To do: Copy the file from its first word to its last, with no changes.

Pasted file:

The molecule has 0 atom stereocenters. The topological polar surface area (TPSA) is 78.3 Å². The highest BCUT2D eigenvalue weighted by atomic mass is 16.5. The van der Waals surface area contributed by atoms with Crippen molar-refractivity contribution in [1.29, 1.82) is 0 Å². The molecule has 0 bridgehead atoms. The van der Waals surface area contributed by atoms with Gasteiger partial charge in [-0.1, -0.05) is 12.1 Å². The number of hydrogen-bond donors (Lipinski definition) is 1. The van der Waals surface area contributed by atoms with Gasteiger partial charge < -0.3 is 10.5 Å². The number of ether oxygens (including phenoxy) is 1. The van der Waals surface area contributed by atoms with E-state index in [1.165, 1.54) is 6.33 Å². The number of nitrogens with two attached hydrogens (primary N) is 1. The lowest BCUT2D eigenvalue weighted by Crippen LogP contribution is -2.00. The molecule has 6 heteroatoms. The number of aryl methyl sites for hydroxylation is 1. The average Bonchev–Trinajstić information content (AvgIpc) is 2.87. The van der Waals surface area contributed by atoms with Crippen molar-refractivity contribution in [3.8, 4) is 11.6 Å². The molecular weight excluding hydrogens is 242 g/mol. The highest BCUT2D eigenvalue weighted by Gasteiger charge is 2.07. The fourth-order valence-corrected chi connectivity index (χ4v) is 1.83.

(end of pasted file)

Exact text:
The molecule has 0 atom stereocenters. The topological polar surface area (TPSA) is 78.3 Å². The highest BCUT2D eigenvalue weighted by atomic mass is 16.5. The van der Waals surface area contributed by atoms with Crippen molar-refractivity contribution in [1.29, 1.82) is 0 Å². The molecule has 0 bridgehead atoms. The van der Waals surface area contributed by atoms with Gasteiger partial charge in [-0.1, -0.05) is 12.1 Å². The number of hydrogen-bond donors (Lipinski definition) is 1. The van der Waals surface area contributed by atoms with Gasteiger partial charge < -0.3 is 10.5 Å². The number of ether oxygens (including phenoxy) is 1. The van der Waals surface area contributed by atoms with E-state index in [1.165, 1.54) is 6.33 Å². The number of nitrogens with two attached hydrogens (primary N) is 1. The lowest BCUT2D eigenvalue weighted by Crippen LogP contribution is -2.00. The molecule has 6 heteroatoms. The number of aryl methyl sites for hydroxylation is 1. The average Bonchev–Trinajstić information content (AvgIpc) is 2.87. The van der Waals surface area contributed by atoms with Crippen molar-refractivity contribution in [3.8, 4) is 11.6 Å². The molecular weight excluding hydrogens is 242 g/mol. The highest BCUT2D eigenvalue weighted by Gasteiger charge is 2.07. The fourth-order valence-corrected chi connectivity index (χ4v) is 1.83.